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PC 9.21

The Plan Commission will be holding a special meeting this evening at 6:30 PM. Some of the topics on their agenda include:

  • Plan Commission Introduction, Duties and Code Requirements
  • Lot Consolidation Application: 266 Steeplechase (Public hearing followed by commission meeting/vote), and
  • Plum Farms

A copy of their agenda can be viewed here.  The meeting will be held at Village Hall, or residents can try to listen in to the meeting proceedings by dialing 508-924-1464.

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220 AdminThe 220 Board of Education meets this evening at 7:00 PM at the District Administration Center, 515 W. Main Street.  A copy of the agenda can be viewed here.

The meeting will be livestreamed on the district YouTube channel.

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911

In honor of the 20th anniversary of 9/11, rare artifacts and images taken by Barrington High School alumnus and official FDNYGround Zero photographer Gary Marlon Suson will be on display in the Clair E. Smith Gallery at BHS until early November.

The exhibit will feature 100 Images and artifacts along with BOSE audio stories narrating the history behind each display. It is a recreation of Suson’s 9/11 Museum Workshop in New York, a two-time winner of Trip Advisor’s prestigious “Top 25 Museums in the USA” Award. The exhibit will be open to the public on the dates below.

Tours will take place in half hour increments. Space will be limited and all COVID protocols will be followed.

  • Saturday, Sept. 11: 9 AM – 1 PM
  • Saturday, Oct. 2: 9 AM – 1 PM (prior to Homecoming football game)
  • Saturday, November 6: 9 AM – 1 PM

Click here to reserve your free tickets.

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Dr. Tom Leonard

Former District 220 superintendent Tom Leonard is now, “…superintendent of the highly acclaimed Eanes Independent School District in Austin, Texas.”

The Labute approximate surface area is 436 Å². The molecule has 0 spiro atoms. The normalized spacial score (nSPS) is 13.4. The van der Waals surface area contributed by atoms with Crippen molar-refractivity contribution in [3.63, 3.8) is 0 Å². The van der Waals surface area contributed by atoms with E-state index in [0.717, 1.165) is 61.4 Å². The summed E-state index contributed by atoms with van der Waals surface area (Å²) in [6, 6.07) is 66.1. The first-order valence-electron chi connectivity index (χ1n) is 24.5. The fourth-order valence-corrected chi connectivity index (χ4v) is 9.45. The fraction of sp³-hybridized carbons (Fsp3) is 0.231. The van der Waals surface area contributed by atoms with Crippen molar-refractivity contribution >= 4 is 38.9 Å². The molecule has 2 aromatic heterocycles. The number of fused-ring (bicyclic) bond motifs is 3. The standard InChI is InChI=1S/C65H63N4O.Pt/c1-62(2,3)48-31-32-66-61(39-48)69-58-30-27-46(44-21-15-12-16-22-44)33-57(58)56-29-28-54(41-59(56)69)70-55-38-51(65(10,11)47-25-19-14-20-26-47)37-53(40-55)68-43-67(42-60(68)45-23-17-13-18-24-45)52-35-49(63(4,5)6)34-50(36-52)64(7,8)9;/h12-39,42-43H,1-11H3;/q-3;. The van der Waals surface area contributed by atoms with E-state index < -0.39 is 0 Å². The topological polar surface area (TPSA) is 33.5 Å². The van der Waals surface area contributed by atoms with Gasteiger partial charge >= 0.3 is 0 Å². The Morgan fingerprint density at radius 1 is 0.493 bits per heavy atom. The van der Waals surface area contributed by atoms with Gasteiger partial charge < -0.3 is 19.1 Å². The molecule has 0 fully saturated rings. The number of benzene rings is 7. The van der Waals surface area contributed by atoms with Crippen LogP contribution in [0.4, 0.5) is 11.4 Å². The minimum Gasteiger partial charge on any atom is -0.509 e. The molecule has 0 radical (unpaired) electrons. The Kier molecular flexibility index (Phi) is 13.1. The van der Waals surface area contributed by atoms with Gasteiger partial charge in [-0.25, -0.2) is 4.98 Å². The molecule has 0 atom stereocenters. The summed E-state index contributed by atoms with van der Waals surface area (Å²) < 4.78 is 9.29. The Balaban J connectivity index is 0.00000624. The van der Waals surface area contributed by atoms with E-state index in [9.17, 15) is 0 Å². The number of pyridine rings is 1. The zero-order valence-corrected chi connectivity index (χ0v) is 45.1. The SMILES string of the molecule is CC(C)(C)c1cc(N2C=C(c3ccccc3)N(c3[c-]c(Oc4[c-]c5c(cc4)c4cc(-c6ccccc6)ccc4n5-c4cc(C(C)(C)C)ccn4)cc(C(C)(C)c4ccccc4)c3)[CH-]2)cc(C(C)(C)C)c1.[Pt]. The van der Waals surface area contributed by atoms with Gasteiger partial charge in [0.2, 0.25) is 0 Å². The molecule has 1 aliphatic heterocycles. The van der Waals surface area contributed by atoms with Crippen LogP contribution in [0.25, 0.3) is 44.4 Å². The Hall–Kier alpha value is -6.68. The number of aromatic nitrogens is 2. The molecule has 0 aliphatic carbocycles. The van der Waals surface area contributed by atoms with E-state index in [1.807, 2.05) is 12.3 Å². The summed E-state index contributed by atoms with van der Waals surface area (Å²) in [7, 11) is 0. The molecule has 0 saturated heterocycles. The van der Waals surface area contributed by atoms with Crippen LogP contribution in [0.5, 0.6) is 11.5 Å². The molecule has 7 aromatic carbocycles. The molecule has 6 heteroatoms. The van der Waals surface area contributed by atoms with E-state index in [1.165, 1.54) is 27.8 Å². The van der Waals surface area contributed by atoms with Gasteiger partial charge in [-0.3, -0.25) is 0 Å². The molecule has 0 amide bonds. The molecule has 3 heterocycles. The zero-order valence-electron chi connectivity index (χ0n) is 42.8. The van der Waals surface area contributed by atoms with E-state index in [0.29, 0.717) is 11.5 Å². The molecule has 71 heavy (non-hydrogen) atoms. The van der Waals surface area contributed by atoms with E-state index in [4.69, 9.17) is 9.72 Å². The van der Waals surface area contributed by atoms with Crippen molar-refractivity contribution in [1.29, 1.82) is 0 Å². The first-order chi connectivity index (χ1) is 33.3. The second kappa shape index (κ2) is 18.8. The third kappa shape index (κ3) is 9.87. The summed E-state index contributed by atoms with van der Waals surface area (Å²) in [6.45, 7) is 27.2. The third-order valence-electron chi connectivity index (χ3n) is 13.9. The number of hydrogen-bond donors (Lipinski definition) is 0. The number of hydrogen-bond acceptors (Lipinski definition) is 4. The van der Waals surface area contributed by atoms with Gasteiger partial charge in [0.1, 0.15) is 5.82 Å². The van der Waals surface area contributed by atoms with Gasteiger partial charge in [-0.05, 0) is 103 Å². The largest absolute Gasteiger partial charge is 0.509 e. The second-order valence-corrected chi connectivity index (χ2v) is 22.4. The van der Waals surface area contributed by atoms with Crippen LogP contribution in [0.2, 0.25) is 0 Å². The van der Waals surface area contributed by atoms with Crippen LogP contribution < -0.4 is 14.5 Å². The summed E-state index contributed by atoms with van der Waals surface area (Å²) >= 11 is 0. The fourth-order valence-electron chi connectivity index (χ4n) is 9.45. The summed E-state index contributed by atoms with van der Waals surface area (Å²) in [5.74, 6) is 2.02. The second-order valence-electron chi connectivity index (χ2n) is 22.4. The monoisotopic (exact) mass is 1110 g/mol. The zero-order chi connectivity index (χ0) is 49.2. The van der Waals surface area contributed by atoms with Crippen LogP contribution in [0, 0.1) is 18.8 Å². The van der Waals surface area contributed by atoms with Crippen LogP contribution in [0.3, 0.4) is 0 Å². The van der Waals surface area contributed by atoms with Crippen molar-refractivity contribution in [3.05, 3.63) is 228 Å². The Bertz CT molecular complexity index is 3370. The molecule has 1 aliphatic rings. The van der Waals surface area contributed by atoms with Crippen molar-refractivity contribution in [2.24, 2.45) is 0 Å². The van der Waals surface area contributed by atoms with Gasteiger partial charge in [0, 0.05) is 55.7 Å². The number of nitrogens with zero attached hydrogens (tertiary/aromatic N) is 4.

Illinois spends more on pensions than any other state and a new report highlights the cost of so-called “double-dippers” who collect a full pension and get another job.

The nonprofit Wirepoints cites a former Illinois school superintendent who retired with a $230,000 pension before taking another position in Texas.

With an automatic 3% yearly raise, Tom Leonard will receive about $6.4 million in pension benefits from Illinois taxpayers based on actuarial assumptions when his annual Illinois pension jumps to $370,000 a year. According to the report, Leonard contributed a total of $322,000 to the Illinois Teacher’s Retirement System over the course of his career.

“They are not doing anything wrong; it is what the lawmakers allow them to do,” Wirepoints President Ted Dabrowski said. “I critique the lawmakers for allowing people to be able to retire that early and get a full pension and get jobs.”

The official shortfall at Illinois’ five state-run pension funds, which includes state workers, judges, teachers and university employees, increased to $144 billion in 2020, up $7 billion from the year before, according to a report by the Commission on Government Forecasting and Accountability.